Admirably, Britten's embrace of his perpetual dislocations rarely lets the audience relax. Just as he begins to function in both his realities, he wakens one morning to find neither his wife in his bed nor his son in his room. He runs frantically from room to room and, in a desperate effort to restore himself to any life where some part of his family still lives, slices his hand open with a kitchen knife. A moment later, his puzzled wife appears, and tenderly bandages his bleeding palm. But for the viewer, questions multiply. Is this self-harm a forerunner to the psychotic break Dr. Lee has predicted? Is it a moment of clarity, when Britten recognizes he is truly alone, as Dr. Evans hopes? Or is he simply disoriented? Without fanfare, the script leaves open all these possibilities.

That's not to say the show offers no signs of where we are. Lighting choices do hint at the different worlds, as do unusually well composed wide shots. But the audience has to work, particularly in the first episode, to distinguish the two increasingly interdependent realities. Sharply paced editing shifts Britten in time and space with little sympathy for the inattentive, and his responses to both psychiatrists, shown in close-up reaction shots, accentuate the slipperiness of his locations.

Amid this seeming disorder, Jason Isaacs breathes a wry life into Britten, as a man who slowly feels himself accessing levels of consciousness and perception he never imagined, even as his psychiatrists label them "illness" and his work partners question their relevance. A quiet actor, Isaacs is here called upon to gloss every intonation and expression with meaning so fleeting that it vanishes as one watches: Britten's scenes with his psychiatrists, in particular, are master classes in subtlety. When Dr. Evans assures him that the reality in which they are speaking is the only reality, Britten's tiny smile as he tells her that his other psychiatrist says exactly the same thing conveys both his unwillingness to be provocative and his own confidence that neither shrink has a clue about what he is experiencing.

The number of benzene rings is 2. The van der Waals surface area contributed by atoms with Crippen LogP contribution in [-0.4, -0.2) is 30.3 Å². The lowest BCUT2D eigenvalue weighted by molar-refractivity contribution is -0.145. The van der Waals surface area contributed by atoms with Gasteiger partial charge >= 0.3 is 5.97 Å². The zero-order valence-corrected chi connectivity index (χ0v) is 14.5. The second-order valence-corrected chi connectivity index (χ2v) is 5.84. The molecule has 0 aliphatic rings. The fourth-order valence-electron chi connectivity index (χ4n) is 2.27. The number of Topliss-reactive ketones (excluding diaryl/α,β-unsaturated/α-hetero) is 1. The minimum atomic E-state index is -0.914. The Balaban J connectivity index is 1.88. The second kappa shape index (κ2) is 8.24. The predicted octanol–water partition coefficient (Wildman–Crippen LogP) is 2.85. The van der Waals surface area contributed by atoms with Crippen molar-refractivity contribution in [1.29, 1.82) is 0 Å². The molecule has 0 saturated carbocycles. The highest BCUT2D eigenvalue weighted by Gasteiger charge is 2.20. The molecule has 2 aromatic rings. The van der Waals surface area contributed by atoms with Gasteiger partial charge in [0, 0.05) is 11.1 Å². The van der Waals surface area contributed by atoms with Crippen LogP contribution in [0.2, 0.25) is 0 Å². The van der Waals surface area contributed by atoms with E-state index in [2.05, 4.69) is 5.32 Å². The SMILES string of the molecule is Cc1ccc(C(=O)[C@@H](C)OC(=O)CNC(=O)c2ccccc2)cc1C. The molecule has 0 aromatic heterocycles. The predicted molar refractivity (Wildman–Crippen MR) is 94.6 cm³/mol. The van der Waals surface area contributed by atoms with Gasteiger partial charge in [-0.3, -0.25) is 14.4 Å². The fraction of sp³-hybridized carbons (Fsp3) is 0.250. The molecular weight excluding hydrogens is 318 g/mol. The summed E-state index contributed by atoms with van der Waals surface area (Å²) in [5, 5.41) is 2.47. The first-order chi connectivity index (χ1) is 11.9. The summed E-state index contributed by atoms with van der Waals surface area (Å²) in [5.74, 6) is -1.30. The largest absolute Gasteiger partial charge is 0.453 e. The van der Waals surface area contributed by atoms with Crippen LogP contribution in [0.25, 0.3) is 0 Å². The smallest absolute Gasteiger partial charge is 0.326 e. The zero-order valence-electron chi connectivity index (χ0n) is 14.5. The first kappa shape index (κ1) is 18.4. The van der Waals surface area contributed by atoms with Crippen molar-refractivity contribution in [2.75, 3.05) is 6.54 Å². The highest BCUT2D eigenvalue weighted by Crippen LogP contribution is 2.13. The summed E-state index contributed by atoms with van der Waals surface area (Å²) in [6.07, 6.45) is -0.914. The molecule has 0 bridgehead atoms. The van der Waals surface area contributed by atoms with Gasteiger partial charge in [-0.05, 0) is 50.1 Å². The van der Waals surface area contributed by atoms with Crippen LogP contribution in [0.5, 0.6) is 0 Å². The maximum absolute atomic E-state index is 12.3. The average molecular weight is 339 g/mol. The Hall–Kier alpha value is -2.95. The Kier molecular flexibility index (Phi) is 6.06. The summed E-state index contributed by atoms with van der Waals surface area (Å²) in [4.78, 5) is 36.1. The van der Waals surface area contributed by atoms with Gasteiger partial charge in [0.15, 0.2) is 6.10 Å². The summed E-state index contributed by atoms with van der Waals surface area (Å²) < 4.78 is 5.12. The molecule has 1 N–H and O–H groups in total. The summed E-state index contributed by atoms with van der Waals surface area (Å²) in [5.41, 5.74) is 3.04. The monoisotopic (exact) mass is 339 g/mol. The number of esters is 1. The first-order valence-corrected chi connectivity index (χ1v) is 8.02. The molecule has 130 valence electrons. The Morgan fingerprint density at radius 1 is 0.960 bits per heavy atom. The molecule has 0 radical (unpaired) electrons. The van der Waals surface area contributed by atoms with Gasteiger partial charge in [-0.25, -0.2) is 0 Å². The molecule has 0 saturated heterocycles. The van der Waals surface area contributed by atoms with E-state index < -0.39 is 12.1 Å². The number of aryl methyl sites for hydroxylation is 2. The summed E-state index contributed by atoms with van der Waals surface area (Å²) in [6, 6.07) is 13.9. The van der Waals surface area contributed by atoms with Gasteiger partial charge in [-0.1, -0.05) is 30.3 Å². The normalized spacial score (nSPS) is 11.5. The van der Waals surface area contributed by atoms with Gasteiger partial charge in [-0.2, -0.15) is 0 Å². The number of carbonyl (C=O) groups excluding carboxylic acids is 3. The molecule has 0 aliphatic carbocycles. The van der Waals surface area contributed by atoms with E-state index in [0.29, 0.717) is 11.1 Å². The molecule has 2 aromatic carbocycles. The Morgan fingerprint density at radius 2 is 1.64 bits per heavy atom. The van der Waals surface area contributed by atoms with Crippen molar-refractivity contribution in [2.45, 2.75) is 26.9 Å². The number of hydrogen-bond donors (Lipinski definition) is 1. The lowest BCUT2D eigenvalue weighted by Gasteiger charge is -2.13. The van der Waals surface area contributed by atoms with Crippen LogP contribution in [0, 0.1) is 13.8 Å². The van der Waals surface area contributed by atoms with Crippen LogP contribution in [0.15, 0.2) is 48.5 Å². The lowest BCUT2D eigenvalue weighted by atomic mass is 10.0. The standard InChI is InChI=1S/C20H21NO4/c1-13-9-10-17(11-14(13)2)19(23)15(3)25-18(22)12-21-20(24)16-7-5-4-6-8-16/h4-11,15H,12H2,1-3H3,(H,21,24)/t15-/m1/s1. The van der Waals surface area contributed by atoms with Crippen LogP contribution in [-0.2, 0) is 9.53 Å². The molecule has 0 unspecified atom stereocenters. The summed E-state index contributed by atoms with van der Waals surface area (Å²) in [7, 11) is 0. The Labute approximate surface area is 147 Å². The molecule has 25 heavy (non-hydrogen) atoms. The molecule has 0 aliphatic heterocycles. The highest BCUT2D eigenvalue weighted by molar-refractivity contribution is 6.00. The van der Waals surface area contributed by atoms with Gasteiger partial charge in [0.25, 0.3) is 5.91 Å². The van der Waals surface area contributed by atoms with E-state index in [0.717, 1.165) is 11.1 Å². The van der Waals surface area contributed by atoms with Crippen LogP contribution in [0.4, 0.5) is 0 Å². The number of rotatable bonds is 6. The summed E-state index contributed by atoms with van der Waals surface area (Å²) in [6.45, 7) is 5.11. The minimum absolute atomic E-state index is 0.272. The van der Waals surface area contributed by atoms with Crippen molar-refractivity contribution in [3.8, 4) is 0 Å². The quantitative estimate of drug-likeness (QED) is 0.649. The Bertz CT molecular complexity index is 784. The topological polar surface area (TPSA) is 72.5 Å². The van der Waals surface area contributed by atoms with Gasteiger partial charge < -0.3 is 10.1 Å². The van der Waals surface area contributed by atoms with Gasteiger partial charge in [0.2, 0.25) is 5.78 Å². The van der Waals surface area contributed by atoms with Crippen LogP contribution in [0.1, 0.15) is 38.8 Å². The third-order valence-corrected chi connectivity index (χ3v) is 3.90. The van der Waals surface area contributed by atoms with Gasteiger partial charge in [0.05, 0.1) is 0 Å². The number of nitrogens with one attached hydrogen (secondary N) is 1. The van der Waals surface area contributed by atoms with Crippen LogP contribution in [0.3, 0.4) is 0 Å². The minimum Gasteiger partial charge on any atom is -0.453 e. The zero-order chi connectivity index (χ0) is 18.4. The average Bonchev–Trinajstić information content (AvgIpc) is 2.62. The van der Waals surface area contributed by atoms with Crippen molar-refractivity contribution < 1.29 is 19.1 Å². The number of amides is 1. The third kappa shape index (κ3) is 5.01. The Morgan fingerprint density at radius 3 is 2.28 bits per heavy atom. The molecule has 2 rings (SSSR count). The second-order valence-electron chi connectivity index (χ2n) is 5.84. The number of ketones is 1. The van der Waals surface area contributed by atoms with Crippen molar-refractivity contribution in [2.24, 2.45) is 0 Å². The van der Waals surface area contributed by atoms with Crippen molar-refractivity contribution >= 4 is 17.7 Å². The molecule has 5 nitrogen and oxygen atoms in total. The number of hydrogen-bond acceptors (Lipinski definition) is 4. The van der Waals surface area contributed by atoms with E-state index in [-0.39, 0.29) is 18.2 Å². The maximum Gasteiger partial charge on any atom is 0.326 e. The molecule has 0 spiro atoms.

Similarly, Britten's behaviors with his wife or son convey with eerie economy the nature of the man he is becoming with each. As Hannah is all action, Britten reacts, accepting the transformation of their home and absorbing her desire for a replacement child. In Rex's reality, Britten is the reverse: he cooks and cleans, and even hovers on the edge of flirtation with Rex's tennis coach Tara (Michaela McManus).

Our negotiations of Britten's doubling may be less sanguine than his. Other TV doublings are typically marked by visual cues, such as different hairstyles or styles of dress (the two Olivias in Fringe, for example). Awake offers subtler signs, as Britten seems to be a fluid, almost amniotic psyche, multiple selves at home in a single body.